• In cold water, blood is shunted inward as blood vessels in the skin constrict (vasoconstriction), reducing heat loss to the environment.

  • When hauled out on land, blood vessels in the skin dialate (vasodialation). Blood is shunted to the rear flippers where it pools and allows heat to be released to the environment. This is made possible as there is no layer of blubber to insulate the flippers and prevent heat loss.

  • To prevent heat from escaping through extremities, seals hold them close to the body.

 

Water Intake

 

  • Harp seals obtain fresh water by consuming ice and snow, as well as from their food

  • If food intake is decreased, the metabolic breakdown of fat produces water. The metabolism of 0.45 kg (1 lb.) of fat produces 0.64 kg (1.4 lbs.) of water.

 

 

 

 

 

 

Biology of Pinnipeds : Seals, Sea lions and Walrus

 

The order Carnivora includes terrestrial (bears, dogs, raccoons, weasels, hyenas, cats and mongooses) and aquatic mammals. All marine Carnivores are currently placed in the Suborder Pinnipedia (seals, sea lions and walrus) or the Sub-order Fissipedia (polar bear and sea otters). The pinnipeds (‘fin foot’) have flippers. The fissipeds (‘toe-foot’) have feet with separated toes.

 

There are three families of living pinnipeds; the Phocidae (true seals), the Otaridae (fur seals and sea lions) and the Odobenidae (walrus). All of these marine mammals must come ashore to give birth and nurse their young. Some species are at sea for several months while others return to shore every day. All pinnipeds are large, as they have developed specific adaptations to minimize the amount of heat loss due to conduction. Water conducts heat twenty five times faster than air therefore a pinniped’s relatively large body size provides a low surface area to body mass ratio, thereby decreasing the portion of body exposed to water. A thick layer of fat called blubber also insulates their bodies.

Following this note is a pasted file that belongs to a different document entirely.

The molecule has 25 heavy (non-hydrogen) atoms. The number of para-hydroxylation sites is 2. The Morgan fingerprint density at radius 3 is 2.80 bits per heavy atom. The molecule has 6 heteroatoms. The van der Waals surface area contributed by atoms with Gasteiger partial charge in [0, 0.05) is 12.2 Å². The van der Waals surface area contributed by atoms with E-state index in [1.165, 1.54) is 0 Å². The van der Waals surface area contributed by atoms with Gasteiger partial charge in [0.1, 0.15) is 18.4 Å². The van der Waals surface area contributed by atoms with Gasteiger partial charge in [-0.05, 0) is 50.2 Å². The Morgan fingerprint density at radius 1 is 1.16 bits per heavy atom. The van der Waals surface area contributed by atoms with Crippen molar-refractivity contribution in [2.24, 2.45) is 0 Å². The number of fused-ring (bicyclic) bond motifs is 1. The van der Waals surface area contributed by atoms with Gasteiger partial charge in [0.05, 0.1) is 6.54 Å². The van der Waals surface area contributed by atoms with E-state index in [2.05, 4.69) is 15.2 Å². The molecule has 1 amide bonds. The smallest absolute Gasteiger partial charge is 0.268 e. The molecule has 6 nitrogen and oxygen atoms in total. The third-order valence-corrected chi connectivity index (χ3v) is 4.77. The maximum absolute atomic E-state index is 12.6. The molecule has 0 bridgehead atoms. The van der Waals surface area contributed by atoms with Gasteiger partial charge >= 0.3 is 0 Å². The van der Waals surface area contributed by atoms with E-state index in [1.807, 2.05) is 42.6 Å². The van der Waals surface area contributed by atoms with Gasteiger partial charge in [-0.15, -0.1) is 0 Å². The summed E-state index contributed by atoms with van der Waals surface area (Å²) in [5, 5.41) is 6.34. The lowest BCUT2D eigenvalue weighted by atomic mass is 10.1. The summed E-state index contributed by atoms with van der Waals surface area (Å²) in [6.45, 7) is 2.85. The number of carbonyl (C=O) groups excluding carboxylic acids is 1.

In all species, the external ears (pinnae) are small or absent (as in the case of the phocids such as the Harp Seal), the external genitalia and nipples are hidden in slits or depressions in the body, and the tail is small. The forelimbs and hind limbs are formed into fins. Certain bones have adapted to become highly specialized for swimming, such as the spine. Most species have a short rostrum (snout), and the teeth are usually shaped like simple cones. These animals are capable of diving to extreme depths, up to 600 m in the case of the Weddell seal, and remaining under water for upwards of an hour, though most dives are kept short.

 

Phocid seals are known as ‘true seals’ because they lack pinna, unlike the otarids and odobenids. Their hind flippers cannot rotate forward thus they cannot be used as a means of support. There are 18 species of phocid seals including; elephant seals, several species of ice seals such as the harp seals and ringed seal, the harbour seal and the monk seal.

 

The otarids, (fur seals and sea lions), are found in temperate colder waters. They have external ear flaps; pinnae, and the arm pit or axilla encloses the forelimbs to about the level of the forearm. Sea lions and fur seals can rotate their hind feet forward therefore allowing them to propel themselves forward with considerable speed.

 

 

Walruses are one of the largest pinnipeds, with males reaching over 3,000 pounds (1,500 kg). Both males and females have tusks, vacuum-like mouths for sucking up shellfish from the ocean floor. They live in the North Atlantic and Pacific Oceans, in the arctic region.

Contact

Ocean Sciences